ne of my favorite stories about former Louisiana Gov. Huey Long involves one of his early political campaigns in the 1920s. While stumping in the northern part of the state, he would tell a story about waking at 6 o'clock every Sunday morning, hitching his family's old horse to a buggy, and bringing his Baptist grandparents to church. When addressing audiences in south Louisiana, he would tell the same story, only this time his grandparents were Catholic.
It was an effective speech that played well to Louisiana's geographic religious divide. Once, after a rally, a local politician remarked, "Why Huey, you've been holding out on us. I didn't know you had Catholic grandparents," to which Long replied, "Don't be a damn fool. We didn't even have a horse."
That story came to mind when I first learned about Ergun Caner, a Baptist minister and public speaker whose shtick is to describe his early life as a Muslim extremist, and then his discovering Jesus and becoming, well, a Christian extremist. This rhetoric played especially well after the terrorist attacks on Sept. 11, 2001, and earned him a considerable following. Jerry Fallwell was one notable fan, and he hired Caner to teach at Liberty Baptist Theological Seminary.
Caner's work is boilerplate stuff: Muslims are misguided and dangerous, but it's nothing a little Jesus can't fix. Over the years, he has given a lot of speeches, and as happens to a lot of public speakers, at some point he seems to have gotten carried away. People began to notice discrepancies in Caner's story. Was he from Turkey or Sweden? Did he and his family move to Ohio when he was a teenager or a 3-year-old? When, exactly, did he have time to visit "my madrassa in Istanbul, Turkey" and "my madrassa in Cairo, Egypt," where "there's no question of what the doctrine of jihad was."
Just as Huey Long would have been called out in the age of YouTube, so too has Caner. His reputation suffered as a result of fellow Christians picking apart his autobiography, and he was demoted by Liberty. Years later, he seems to have decided to repair his image, and has launched a crusade to remove his videos from the internet. So far, his weapon of choice has been the Digital Millennium Copyright Act.
Earlier this month, he stepped up his game by filing an unusual lawsuit that has serious implications for the Freedom of Information Act. It stems from a gathering on April 15, 2005, when a unit of U.S. Marines invited Caner to provide "cultural training" for its service members preparing for deployment. (That the Marines chose Caner of all people is a scandal unto itself.)
That speech was recorded, and a copy of it was requested under the Freedom of Information Act. The request was granted, and the U.S. government released it into the public domain. In 2010, a Christian blogger named Jason Smathers posted the speech on his website. Last month, Caner filed suit against Smathers claiming copyright infringement.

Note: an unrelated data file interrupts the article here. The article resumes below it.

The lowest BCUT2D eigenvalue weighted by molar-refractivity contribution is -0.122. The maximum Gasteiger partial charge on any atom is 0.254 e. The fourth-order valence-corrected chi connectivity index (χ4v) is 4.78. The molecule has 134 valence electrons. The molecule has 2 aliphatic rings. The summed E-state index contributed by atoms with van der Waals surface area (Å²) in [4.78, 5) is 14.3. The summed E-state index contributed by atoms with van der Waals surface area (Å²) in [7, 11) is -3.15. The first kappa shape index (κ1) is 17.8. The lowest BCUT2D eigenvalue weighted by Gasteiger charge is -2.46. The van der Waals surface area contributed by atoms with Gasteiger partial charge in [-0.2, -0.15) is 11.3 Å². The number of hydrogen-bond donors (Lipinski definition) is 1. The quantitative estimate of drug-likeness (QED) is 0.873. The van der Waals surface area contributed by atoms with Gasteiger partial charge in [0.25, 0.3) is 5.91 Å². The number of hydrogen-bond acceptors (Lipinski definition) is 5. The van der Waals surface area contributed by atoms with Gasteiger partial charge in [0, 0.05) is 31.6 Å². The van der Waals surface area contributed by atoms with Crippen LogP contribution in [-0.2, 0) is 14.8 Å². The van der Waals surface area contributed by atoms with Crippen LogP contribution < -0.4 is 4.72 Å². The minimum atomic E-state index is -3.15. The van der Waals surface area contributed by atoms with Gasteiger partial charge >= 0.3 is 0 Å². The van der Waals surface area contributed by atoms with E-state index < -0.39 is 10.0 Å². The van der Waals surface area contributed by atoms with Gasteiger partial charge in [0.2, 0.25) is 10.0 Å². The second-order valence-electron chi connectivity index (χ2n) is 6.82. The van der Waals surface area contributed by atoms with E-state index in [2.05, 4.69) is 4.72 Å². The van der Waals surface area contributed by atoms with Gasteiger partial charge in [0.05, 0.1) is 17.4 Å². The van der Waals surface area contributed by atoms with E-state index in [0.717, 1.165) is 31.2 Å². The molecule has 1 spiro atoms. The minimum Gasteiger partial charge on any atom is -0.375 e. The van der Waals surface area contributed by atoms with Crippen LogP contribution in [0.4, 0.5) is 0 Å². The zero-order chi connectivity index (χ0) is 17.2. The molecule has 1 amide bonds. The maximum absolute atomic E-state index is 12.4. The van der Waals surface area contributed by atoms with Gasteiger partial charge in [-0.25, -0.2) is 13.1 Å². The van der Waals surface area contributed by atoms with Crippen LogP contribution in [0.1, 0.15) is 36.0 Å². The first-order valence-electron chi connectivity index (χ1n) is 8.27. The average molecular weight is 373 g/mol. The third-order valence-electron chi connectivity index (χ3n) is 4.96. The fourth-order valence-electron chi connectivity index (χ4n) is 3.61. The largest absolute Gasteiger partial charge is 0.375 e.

Suddenly you have a problem that affects us all. Here is how the Freedom of Information Act (FOIA) works. The public is entitled to documents and media generated by the executive branch, and unless the requested information fits within nine narrowly drawn exemptions, the petitioned agency is compelled by law to release said material in a timely manner. Watchdog groups rely on FOIA to uncover fraud, waste, and abuse by the federal government. Journalists and students use it for research purposes. Quite simply, the Freedom of Information Act is a powerful and essential check against the government and an important tool of oversight.
It's unlikely that Caner's copyright lawsuit will be successful, but as the Obama administration continues its unprecedented war on whistle-blowers and its immoral if not illegal domestic surveillance programs, every sunlight mechanism available to the public should be guarded jealously.
What would a win by Caner mean? According to Kel McClanahan, who is the executive director of National Security Counselors and a transparency activist who's taken Smathers's case, "It would mean that requesters can no longer trust the federal government to tell them that something is publicly available. One of the oldest axioms of FOIA law, with very few exceptions, is 'a release to one is a release to all.' It is an underpinning of FOIA. And in order for that to work, requesters should not have to do their own independent research to see if it might be copyrighted. The agency has already done that."
In an interview by telephone, he said, "If the agency releases information to you that is properly copyrighted, I should not be able to sue you because you relied on the federal government's determination that this is releasable. I should and can legally be able to sue the government for copyright infringement. If this [video] was properly copyrighted, the Marine Corps should definitely be on the hook for it. Jason Smathers should not. A victory by Caner would mean that anyone who wants to stop the government from releasing information, or stop people from using information that the government released about them can go after the requesters."
Effective government oversight by American citizens is essential to containing the sprawling and often unchecked secrecy apparatus of the United States. The Freedom of Information Act plays an essential role in "watching the watchers." What happens if requesters are afraid to share anything they've successfully petitioned from the government? To ask the question is to answer it.
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